Club fair exceeds attendance expectations


Seniors Maddie Wellington and Thomas Brelage representing FCA. Photo taken by Nya Thornton.

Freshman weaved through the auxiliary gym, where each wall was lined with booths and the room was bustling. There were loud upperclassman cheering and chanting their clubs’ message and the school fight song to display their Tiger Pride.

This new tradition began to showcase the many clubs available for students to join on Aug. 27 during SMART period booths were set up and manned by their upperclassmen members. Their goal was to attract the attention and interest of the new underclassmen to encourage them to attend their meetings. Who passed out flyers, candy, and other mementos.

Freshman Jolie Palmer said that book club, film club, animal rescue club, and the planner club were a few of the clubs that stood out to her at the fair.

“Something I wished [the others] had been bigger signs. Sometimes I wouldn’t know what the club was,” Palmer says.

Palmer added that the upperclassman running the booths were either standing in front of their signs or had no handouts, which made it hard to tell what each booth was for. The clubs who lacked paper handouts were overshadowed by those who did. With the constant flow of people, it was easy for the students to get separated from their classes and many students did not have time to stop at every booth.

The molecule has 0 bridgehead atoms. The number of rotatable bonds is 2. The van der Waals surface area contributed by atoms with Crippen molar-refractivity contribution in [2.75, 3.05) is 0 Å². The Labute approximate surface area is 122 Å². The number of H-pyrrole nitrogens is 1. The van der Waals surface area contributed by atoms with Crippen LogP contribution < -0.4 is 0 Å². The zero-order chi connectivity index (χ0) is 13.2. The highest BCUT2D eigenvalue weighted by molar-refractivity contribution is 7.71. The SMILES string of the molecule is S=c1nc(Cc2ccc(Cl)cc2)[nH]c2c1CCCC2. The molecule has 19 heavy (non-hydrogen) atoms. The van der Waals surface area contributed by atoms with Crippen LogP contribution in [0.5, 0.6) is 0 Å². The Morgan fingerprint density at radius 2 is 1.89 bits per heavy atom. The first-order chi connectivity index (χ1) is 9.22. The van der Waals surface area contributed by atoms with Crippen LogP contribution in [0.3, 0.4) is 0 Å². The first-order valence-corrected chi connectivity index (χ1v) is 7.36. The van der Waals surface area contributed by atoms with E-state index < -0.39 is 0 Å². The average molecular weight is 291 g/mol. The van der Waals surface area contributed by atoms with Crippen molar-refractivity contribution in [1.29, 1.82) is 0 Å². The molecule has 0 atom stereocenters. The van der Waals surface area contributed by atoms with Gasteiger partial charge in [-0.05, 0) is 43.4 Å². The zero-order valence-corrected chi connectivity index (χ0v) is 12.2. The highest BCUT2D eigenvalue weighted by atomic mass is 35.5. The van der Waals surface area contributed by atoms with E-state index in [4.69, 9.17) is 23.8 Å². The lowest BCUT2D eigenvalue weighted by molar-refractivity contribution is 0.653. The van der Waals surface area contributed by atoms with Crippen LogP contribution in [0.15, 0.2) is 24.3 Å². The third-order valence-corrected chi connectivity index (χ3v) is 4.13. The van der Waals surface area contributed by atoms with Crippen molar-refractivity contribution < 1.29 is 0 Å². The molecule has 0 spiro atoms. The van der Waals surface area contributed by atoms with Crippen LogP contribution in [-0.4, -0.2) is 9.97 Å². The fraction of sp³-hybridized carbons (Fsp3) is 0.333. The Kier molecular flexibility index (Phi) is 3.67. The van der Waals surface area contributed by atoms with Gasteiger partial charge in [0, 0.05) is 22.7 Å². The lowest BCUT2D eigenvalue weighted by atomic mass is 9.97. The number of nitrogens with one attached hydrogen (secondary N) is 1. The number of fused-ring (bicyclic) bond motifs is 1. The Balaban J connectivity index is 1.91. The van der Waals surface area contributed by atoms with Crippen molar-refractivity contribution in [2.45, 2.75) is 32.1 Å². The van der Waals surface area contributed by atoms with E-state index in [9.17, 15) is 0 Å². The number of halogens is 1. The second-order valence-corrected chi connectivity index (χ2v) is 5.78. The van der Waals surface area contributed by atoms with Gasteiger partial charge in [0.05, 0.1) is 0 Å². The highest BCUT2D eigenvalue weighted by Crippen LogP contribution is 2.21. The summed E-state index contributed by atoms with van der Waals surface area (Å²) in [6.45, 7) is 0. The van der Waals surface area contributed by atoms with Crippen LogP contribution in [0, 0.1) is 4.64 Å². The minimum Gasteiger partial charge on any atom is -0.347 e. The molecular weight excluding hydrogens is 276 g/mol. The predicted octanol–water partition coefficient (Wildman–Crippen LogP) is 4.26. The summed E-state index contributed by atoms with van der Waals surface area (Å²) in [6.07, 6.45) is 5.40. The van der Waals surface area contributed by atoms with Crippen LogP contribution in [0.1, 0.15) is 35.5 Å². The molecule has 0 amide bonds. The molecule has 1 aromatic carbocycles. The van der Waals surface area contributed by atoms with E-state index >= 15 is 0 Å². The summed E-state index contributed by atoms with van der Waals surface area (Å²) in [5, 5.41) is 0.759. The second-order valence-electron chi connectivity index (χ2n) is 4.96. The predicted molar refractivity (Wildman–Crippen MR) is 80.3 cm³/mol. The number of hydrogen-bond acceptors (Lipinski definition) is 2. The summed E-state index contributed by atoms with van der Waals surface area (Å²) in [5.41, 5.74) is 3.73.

Overall, Palmer said that she and her classmates were impressed by the event and found it to be helpful when trying to find new ways to get involved in the school.

“To have that explanation for the freshman, and for them to find a club that they like is really cool,” Key Club president senior Jason Nguyen said.

Although the Key Club callout meeting was before the event, Nguyen feels that because of the club fair, underclassman involvement will increase this year. Other clubs have already noticed an increase in underclassman attendance at callout meetings since the club fair, including the Riley Dance Marathon committee and Student Government.

As a recommendation for next year, Nguyen suggests that the CCA would be a better, more open, location for this event in order to give students the opportunity to stop and learn more about clubs that specifically interest them.

“There are some kids who just come to school and they go home, that’s it,” Nguyen said. “With this, it gives them more opportunity, and hopefully, they might start their own clubs as well.”